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Midterm

Economics 103 Midterm Notes.docx

4 Pages
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Department
Economics
Course Code
ECON 103
Professor
Iryna Dudnyk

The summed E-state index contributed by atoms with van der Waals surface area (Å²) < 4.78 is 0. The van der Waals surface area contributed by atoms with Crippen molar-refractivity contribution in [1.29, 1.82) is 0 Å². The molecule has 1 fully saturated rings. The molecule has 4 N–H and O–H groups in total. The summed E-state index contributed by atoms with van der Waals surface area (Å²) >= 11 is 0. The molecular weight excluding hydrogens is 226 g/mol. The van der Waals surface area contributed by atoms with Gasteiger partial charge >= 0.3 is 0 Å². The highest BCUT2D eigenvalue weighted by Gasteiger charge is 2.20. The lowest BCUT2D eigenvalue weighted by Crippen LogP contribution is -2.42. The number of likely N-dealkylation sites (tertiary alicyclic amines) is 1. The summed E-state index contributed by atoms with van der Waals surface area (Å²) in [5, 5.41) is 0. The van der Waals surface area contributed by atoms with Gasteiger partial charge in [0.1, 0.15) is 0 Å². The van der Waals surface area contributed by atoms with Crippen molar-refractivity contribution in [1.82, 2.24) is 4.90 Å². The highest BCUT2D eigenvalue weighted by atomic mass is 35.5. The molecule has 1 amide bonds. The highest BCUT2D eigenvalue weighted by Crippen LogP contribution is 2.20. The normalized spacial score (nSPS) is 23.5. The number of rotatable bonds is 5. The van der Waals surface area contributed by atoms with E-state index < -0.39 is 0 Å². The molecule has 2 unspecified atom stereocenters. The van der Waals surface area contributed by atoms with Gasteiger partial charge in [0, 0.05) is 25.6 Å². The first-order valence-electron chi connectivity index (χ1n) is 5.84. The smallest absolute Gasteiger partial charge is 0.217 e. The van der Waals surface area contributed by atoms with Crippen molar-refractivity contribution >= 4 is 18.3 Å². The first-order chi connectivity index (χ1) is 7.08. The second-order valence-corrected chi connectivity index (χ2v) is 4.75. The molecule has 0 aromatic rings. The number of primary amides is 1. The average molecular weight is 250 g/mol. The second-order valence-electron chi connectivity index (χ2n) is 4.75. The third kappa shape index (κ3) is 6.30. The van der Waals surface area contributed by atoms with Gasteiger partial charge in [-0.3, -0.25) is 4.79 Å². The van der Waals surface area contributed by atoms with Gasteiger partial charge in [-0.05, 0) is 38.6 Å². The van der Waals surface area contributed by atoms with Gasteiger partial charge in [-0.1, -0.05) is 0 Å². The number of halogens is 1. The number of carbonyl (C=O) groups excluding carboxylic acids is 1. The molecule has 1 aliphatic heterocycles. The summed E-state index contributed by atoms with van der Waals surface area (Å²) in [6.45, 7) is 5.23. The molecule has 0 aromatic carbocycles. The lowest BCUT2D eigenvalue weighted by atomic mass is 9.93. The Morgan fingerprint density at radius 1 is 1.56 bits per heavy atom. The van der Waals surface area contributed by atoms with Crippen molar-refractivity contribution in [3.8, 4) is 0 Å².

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Economic 103 Midterm Notes Chapter 1: Introduction Economics: is a particular way of thinking about behaviour. Models: 1. Formality, testable, Simple and people are fundamentally the same. Assumptions (Economic Principles): Maximization, Substitution, Demand, Cost, Etc. Constraints: Prices, Income, Customs, Laws, Etc. Chapter 2: Maximization (it works and is a behaviour that survives/always is present) Maximization: All individuals are always motivated by greed. Scarcity: If the price of a good is zero and people want more than is available, that good is scarce. Indifference: Letting someone else choose for you. Equilibrium: A situation where no one wants to change behaviour. Consumers maximize utility, firms maximize profits. The world is optimal. Chapter 3: Substitution Substitution: Everyone is willing to trade some amount of one good for some amount of another. 1 Is willing to do it, not forced consumption 2. Everyone is willing, but not how much, personal taste. 3. Relationship between what one is willing to pay and able to pay. Trade-offs are everywhere in life. Marginal Value (MV): The maximum amount of one good an individual is willing to sacrifice to obtain one more unit of another good. Measured in terms of other goods and varies with consumer. Trade does not occur because of a surplus, or exchange of equal value. It happens when MV is different. Mutual voluntary trade makes both parties better off. Chapter 4: The Law of Demand Diminishing Marginal Value: The maximum one is willing to sacrifice at the margin for a good, per unit of time, declines the more one has of that good- other things held constant. Real Income= M/p2, M=number of dollars consumer has (nominal income). Real income is the measure of a consumer’s purchasing power in terms of goods. Relative Price= p1/p2, measures how many other goods one must sacrifice to obtain more of another good. Is a physical exchange rate of one good for another. Usually in dollars for convenience. Behaviour depends on real income and relative prices, not nominal income and nominal prices. Law of Demand: There is a negative relationship between a good’s price and the quantity demanded, other things held constant. P=relative price on a graph, Demand curve tells us maximum amount one is willing to spend. Like MV as it diminishes due to the more one has of good 1. Q=quantity, Demands a specific Q at a P. A consumer is in equilibrium when relative price=MV. Height of demand curve=MV, area under it is the total value (TV). TV=The maximum amount one is willing to pay for a given quantity rather than have none at all. There is an inverse relationship between TV and MV. TV is sum of all MVs. P1 x Q1=consumer’s total expenditure (how much they spend). Demand curve is how much willing to spend, boxed area=how much has to be spent. Surplus is above and gained from spending. Consumer Surplus (CS) is a measure of the gains from trade to the consumer. Chapter 5: Techy Issues of Demand A change in demand is a shift, right increase, left decrease. Changes in demand result from changes in exogenous parameters. Different taste=different MV and different rates it diminishes. Normal Goods: When income increases the demand for normal goods also increases. Inferior Goods: When income increases the demand for inferior goods decrease. Substitute good 1 into 2=substitution effect. Good 2 cheaper, good 1’s price increases. Substitute Goods: When the price of good 2 increases the demand for good 1 also increases. Complement Goods: When the price of good 2 increases the demand for good 1 decreases. A change in quantity is demanded is a movement along a demand curve that results from a change in the price of the good. Price falls, quantity demanded increases. Demand curve doesn’t change. Changes in quantity demanded result from changes in the relative price. Elasticity: means how much the quantity supplied (or demanded) changes if
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